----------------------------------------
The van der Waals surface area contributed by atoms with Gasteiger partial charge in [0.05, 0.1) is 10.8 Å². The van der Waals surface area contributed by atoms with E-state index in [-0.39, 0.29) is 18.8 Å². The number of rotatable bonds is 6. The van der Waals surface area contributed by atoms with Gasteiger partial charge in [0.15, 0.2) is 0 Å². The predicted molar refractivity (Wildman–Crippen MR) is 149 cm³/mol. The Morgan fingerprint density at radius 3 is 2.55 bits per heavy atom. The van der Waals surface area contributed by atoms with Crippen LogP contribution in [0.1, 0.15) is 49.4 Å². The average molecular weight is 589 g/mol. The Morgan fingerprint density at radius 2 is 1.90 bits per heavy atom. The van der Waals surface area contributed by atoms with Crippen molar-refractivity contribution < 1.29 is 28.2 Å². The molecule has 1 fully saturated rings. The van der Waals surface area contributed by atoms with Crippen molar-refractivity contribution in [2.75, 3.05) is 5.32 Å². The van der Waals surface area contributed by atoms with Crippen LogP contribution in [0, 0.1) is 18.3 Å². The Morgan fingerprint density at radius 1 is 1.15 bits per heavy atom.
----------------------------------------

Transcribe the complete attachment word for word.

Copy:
The van der Waals surface area contributed by atoms with Gasteiger partial charge in [0.05, 0.1) is 10.8 Å². The van der Waals surface area contributed by atoms with E-state index in [-0.39, 0.29) is 18.8 Å². The number of rotatable bonds is 6. The van der Waals surface area contributed by atoms with Gasteiger partial charge in [0.15, 0.2) is 0 Å². The predicted molar refractivity (Wildman–Crippen MR) is 149 cm³/mol. The Morgan fingerprint density at radius 3 is 2.55 bits per heavy atom. The van der Waals surface area contributed by atoms with Crippen LogP contribution in [0.1, 0.15) is 49.4 Å². The average molecular weight is 589 g/mol. The Morgan fingerprint density at radius 2 is 1.90 bits per heavy atom. The van der Waals surface area contributed by atoms with Crippen molar-refractivity contribution < 1.29 is 28.2 Å². The molecule has 1 fully saturated rings. The van der Waals surface area contributed by atoms with Crippen molar-refractivity contribution in [2.75, 3.05) is 5.32 Å². The van der Waals surface area contributed by atoms with Crippen LogP contribution in [0, 0.1) is 18.3 Å². The Morgan fingerprint density at radius 1 is 1.15 bits per heavy atom.